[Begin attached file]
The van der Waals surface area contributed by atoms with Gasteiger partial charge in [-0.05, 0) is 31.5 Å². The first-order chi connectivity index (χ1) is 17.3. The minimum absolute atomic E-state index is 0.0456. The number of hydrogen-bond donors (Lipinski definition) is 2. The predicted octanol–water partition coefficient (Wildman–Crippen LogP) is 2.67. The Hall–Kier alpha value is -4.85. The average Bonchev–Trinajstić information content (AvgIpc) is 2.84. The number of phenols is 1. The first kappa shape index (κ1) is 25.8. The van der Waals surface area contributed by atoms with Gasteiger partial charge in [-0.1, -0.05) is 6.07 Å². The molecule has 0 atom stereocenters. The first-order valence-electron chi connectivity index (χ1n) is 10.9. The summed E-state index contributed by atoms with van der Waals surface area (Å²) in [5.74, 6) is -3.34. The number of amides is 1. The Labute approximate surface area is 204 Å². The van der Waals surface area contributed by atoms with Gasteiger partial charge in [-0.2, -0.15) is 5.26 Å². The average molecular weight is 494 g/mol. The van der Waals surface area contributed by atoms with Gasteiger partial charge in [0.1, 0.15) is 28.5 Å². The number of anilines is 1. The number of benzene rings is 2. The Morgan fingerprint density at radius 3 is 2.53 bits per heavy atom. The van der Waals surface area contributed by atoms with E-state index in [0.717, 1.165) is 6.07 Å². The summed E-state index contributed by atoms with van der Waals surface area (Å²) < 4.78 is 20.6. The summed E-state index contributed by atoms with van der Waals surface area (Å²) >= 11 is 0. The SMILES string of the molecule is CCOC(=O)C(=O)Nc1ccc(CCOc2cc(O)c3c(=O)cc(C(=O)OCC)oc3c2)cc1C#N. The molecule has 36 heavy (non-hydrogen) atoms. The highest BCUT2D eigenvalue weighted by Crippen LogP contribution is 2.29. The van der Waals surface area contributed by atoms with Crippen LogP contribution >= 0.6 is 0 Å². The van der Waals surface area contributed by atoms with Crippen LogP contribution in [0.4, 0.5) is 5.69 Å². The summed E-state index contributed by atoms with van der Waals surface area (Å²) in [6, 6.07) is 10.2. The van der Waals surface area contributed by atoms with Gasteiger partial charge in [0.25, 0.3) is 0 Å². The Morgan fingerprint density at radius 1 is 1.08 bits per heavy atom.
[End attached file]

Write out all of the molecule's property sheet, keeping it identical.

The van der Waals surface area contributed by atoms with Gasteiger partial charge in [-0.05, 0) is 31.5 Å². The first-order chi connectivity index (χ1) is 17.3. The minimum absolute atomic E-state index is 0.0456. The number of hydrogen-bond donors (Lipinski definition) is 2. The predicted octanol–water partition coefficient (Wildman–Crippen LogP) is 2.67. The Hall–Kier alpha value is -4.85. The average Bonchev–Trinajstić information content (AvgIpc) is 2.84. The number of phenols is 1. The first kappa shape index (κ1) is 25.8. The van der Waals surface area contributed by atoms with Gasteiger partial charge in [-0.1, -0.05) is 6.07 Å². The molecule has 0 atom stereocenters. The first-order valence-electron chi connectivity index (χ1n) is 10.9. The summed E-state index contributed by atoms with van der Waals surface area (Å²) in [5.74, 6) is -3.34. The number of amides is 1. The Labute approximate surface area is 204 Å². The van der Waals surface area contributed by atoms with Gasteiger partial charge in [-0.2, -0.15) is 5.26 Å². The average molecular weight is 494 g/mol. The van der Waals surface area contributed by atoms with Gasteiger partial charge in [0.1, 0.15) is 28.5 Å². The number of anilines is 1. The number of benzene rings is 2. The Morgan fingerprint density at radius 3 is 2.53 bits per heavy atom. The van der Waals surface area contributed by atoms with E-state index in [0.717, 1.165) is 6.07 Å². The summed E-state index contributed by atoms with van der Waals surface area (Å²) < 4.78 is 20.6. The summed E-state index contributed by atoms with van der Waals surface area (Å²) >= 11 is 0. The SMILES string of the molecule is CCOC(=O)C(=O)Nc1ccc(CCOc2cc(O)c3c(=O)cc(C(=O)OCC)oc3c2)cc1C#N. The molecule has 36 heavy (non-hydrogen) atoms. The highest BCUT2D eigenvalue weighted by Crippen LogP contribution is 2.29. The van der Waals surface area contributed by atoms with Crippen LogP contribution >= 0.6 is 0 Å². The van der Waals surface area contributed by atoms with Crippen LogP contribution in [0.4, 0.5) is 5.69 Å². The summed E-state index contributed by atoms with van der Waals surface area (Å²) in [6, 6.07) is 10.2. The van der Waals surface area contributed by atoms with Gasteiger partial charge in [0.25, 0.3) is 0 Å². The Morgan fingerprint density at radius 1 is 1.08 bits per heavy atom.